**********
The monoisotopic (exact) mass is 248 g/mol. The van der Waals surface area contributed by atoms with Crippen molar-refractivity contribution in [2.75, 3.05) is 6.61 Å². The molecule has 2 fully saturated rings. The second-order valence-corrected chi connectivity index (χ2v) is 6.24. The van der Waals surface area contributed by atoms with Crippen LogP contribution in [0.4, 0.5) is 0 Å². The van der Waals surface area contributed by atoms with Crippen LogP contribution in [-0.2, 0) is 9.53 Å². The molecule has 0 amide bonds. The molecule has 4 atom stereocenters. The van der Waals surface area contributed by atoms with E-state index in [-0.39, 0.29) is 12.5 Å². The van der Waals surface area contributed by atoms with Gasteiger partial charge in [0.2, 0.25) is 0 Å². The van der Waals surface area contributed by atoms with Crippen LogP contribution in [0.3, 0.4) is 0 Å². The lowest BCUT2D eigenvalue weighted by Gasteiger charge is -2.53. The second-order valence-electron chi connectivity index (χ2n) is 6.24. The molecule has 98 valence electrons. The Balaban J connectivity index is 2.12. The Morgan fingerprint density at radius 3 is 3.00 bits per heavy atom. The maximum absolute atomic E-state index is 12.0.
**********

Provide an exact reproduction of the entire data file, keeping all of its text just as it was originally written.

The monoisotopic (exact) mass is 248 g/mol. The van der Waals surface area contributed by atoms with Crippen molar-refractivity contribution in [2.75, 3.05) is 6.61 Å². The molecule has 2 fully saturated rings. The second-order valence-corrected chi connectivity index (χ2v) is 6.24. The van der Waals surface area contributed by atoms with Crippen LogP contribution in [0.4, 0.5) is 0 Å². The van der Waals surface area contributed by atoms with Crippen LogP contribution in [-0.2, 0) is 9.53 Å². The molecule has 0 amide bonds. The molecule has 4 atom stereocenters. The van der Waals surface area contributed by atoms with E-state index in [-0.39, 0.29) is 12.5 Å². The van der Waals surface area contributed by atoms with Gasteiger partial charge in [0.2, 0.25) is 0 Å². The van der Waals surface area contributed by atoms with Crippen LogP contribution in [0.3, 0.4) is 0 Å². The lowest BCUT2D eigenvalue weighted by Gasteiger charge is -2.53. The second-order valence-electron chi connectivity index (χ2n) is 6.24. The molecule has 98 valence electrons. The Balaban J connectivity index is 2.12. The Morgan fingerprint density at radius 3 is 3.00 bits per heavy atom. The maximum absolute atomic E-state index is 12.0.